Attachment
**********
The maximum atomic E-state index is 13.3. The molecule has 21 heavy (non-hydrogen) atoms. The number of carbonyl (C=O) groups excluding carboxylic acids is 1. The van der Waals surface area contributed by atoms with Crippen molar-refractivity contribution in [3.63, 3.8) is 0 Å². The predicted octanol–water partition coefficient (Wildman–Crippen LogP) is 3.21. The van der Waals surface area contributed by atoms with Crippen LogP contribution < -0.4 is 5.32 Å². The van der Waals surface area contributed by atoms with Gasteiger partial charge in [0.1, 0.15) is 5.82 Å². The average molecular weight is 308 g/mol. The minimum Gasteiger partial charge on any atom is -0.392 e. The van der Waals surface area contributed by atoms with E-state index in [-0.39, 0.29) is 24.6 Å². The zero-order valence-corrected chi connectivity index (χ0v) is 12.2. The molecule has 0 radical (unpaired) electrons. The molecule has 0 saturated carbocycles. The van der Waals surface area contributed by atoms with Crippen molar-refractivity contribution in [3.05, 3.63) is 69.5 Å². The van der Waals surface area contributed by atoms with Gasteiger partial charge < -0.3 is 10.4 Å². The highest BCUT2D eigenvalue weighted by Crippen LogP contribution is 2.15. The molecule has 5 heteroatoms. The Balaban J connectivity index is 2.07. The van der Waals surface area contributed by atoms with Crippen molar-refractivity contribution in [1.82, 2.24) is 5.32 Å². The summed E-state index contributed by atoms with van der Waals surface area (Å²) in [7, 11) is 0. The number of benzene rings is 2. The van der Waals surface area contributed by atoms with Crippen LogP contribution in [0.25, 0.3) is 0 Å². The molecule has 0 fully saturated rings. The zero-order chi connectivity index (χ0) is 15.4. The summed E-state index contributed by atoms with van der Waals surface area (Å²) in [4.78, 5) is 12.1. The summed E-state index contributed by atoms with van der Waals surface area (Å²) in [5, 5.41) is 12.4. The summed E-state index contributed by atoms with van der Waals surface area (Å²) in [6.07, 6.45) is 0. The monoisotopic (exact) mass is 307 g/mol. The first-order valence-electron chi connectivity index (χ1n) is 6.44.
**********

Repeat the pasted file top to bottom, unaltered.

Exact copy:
The maximum atomic E-state index is 13.3. The molecule has 21 heavy (non-hydrogen) atoms. The number of carbonyl (C=O) groups excluding carboxylic acids is 1. The van der Waals surface area contributed by atoms with Crippen molar-refractivity contribution in [3.63, 3.8) is 0 Å². The predicted octanol–water partition coefficient (Wildman–Crippen LogP) is 3.21. The van der Waals surface area contributed by atoms with Crippen LogP contribution < -0.4 is 5.32 Å². The van der Waals surface area contributed by atoms with Gasteiger partial charge in [0.1, 0.15) is 5.82 Å². The average molecular weight is 308 g/mol. The minimum Gasteiger partial charge on any atom is -0.392 e. The van der Waals surface area contributed by atoms with E-state index in [-0.39, 0.29) is 24.6 Å². The zero-order valence-corrected chi connectivity index (χ0v) is 12.2. The molecule has 0 radical (unpaired) electrons. The molecule has 0 saturated carbocycles. The van der Waals surface area contributed by atoms with Crippen molar-refractivity contribution in [3.05, 3.63) is 69.5 Å². The van der Waals surface area contributed by atoms with Gasteiger partial charge < -0.3 is 10.4 Å². The highest BCUT2D eigenvalue weighted by Crippen LogP contribution is 2.15. The molecule has 5 heteroatoms. The Balaban J connectivity index is 2.07. The van der Waals surface area contributed by atoms with Crippen molar-refractivity contribution in [1.82, 2.24) is 5.32 Å². The summed E-state index contributed by atoms with van der Waals surface area (Å²) in [7, 11) is 0. The number of benzene rings is 2. The van der Waals surface area contributed by atoms with Crippen LogP contribution in [0.25, 0.3) is 0 Å². The molecule has 0 fully saturated rings. The zero-order chi connectivity index (χ0) is 15.4. The summed E-state index contributed by atoms with van der Waals surface area (Å²) in [4.78, 5) is 12.1. The summed E-state index contributed by atoms with van der Waals surface area (Å²) in [5, 5.41) is 12.4. The summed E-state index contributed by atoms with van der Waals surface area (Å²) in [6.07, 6.45) is 0. The monoisotopic (exact) mass is 307 g/mol. The first-order valence-electron chi connectivity index (χ1n) is 6.44.